1. Breath Test for Helicobacter Pylori

The breath test for Helicobacter pylori infection is well documented in U.S. Pat. No. 6,067,989 for “Breath Test for the Diagnosis of Helicobacter pylori in the Gastrointestinal Tract”, assigned to the assignee of the present application, and herein incorporated by reference in its entirety, and no further details are therefore presented here of the test itself. The use and position of the test in the diagnostic hierarchy of FIG. 1B is described above, and below in relation to FIGS. 1C, 5C and 5D.

2. Gastric Emptying Breath Test (GEBT)

Symptoms related to delayed gastric emptying include nausea, vomiting and unstable glucose levels in diabetic patients. Poor emptying of the stomach can occur for several reasons:

1. The outlet to the stomach, including the pylorus and duodenum, may be obstructed by an ulcer or tumor or by a large and indigestible item that was swallowed.

2. The pyloric sphincter at the exit to the stomach may not open enough or at the right times to allow food to pass through. This sphincter is controlled by neurological reflexes to ensure that only very tiny particles leave the stomach and to limit the amount acid or food that can leave the stomach at one time to enter the small intestine. These reflexes depend on nerves which can sometime become damaged.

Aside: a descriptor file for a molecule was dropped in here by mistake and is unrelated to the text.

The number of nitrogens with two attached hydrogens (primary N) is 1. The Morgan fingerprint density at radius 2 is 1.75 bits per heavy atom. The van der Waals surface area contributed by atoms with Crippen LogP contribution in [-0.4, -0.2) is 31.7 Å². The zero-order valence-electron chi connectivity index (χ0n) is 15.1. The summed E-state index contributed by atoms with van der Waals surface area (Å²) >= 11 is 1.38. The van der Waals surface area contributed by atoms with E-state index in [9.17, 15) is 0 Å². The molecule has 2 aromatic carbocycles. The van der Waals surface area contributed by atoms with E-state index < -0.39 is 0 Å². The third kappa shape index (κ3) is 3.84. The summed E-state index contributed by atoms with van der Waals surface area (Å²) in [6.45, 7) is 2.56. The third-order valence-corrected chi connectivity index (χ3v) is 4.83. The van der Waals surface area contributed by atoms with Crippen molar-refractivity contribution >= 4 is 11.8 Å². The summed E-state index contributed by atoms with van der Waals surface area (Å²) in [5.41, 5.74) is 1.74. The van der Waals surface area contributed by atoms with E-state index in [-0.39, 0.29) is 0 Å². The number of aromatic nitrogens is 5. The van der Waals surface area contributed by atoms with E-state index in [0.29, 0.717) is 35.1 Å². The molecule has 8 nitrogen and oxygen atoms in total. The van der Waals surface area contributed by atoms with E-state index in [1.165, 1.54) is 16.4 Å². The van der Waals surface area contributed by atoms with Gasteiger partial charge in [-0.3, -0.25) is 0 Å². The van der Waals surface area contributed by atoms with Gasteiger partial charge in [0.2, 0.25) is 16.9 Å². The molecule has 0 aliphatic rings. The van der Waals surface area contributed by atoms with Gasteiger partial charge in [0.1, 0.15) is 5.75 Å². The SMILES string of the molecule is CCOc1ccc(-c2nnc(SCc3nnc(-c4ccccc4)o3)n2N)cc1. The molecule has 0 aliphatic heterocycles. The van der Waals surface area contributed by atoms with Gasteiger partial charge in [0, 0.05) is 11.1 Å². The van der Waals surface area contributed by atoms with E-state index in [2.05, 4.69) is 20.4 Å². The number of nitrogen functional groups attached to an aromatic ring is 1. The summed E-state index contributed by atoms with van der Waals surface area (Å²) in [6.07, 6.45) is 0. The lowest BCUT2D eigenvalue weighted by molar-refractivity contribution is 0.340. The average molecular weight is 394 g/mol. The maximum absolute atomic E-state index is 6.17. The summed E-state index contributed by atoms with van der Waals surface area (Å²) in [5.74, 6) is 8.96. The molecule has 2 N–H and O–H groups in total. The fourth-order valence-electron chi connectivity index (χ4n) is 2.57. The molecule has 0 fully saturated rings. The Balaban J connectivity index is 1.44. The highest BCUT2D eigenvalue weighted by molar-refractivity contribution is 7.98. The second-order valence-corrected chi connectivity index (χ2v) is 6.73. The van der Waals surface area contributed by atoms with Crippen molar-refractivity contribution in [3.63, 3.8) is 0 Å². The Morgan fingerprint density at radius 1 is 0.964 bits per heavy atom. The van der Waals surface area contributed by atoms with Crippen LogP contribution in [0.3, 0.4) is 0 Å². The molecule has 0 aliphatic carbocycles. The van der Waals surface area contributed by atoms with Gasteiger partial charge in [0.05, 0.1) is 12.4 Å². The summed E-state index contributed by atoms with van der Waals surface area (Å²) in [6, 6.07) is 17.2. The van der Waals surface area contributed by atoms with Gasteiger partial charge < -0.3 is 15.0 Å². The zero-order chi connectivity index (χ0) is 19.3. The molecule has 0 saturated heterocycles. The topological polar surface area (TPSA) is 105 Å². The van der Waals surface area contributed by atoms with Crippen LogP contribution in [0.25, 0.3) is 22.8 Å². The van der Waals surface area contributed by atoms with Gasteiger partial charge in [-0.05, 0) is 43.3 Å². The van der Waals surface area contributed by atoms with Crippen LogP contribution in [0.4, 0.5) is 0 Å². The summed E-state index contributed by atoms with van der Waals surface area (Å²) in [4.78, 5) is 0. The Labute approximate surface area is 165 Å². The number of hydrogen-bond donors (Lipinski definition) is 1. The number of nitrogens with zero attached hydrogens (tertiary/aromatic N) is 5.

3. The normally rhythmic, 3-per-minute contractions of the lower part of the stomach can become disorganized so that the contents of the stomach are not pushed towards the pyloric sphincter. This also usually has a neuropathic origin; the most common cause is longstanding diabetes mellitus, but in many patients the cause of delayed gastric emptying is unknown, so the diagnosis is given as idiopathic gastroparesis.

Methods for the determination of gastric emptying of solids has been previously developed using radio-isotopically labeled carbon substrates, in the field of scintigraphy. In such methodology, the progress in the emptying of the labeled substrate from the stomach is followed, generally by direct imaging of the radiation emitted from the radioisotope. Breath tests for measuring similar time parameters have been proposed, in which the progress in the emptying of the labeled substrate from the stomach is followed by observing the labeled by-products of the substrate exhaled from the subject's breath, rather than by measuring what is left in the patient's body. Prior art gastric emptying breath tests (GEBT) commonly classify patients as normal, slightly delayed and delayed, according to the test protocol used.

Prior art GEBT's are generally performed by administering, in most of the cases, a solid test meal of 150-350 kilocalories, with a substrate labeled with either C13 or C14 as a marker. Examples of such substrates are Octanoic Acid, Sodium Octanoate, Sodium Acetate or Acyl Amino Acid as Acetyl Leucine, and others.

The optimal characteristics of these substrates are:

1. Good bonding to the test meal and so unreleased in the gastric environment;

2. Rapid release from the test meal when it leaves the stomach;

3. Immediate absorption, metabolization and conversion to measurable CO2;

4. Dual usage for GEBT of liquids and solids for clinical simplicity; and

5. Easy preparation and reasonable cost.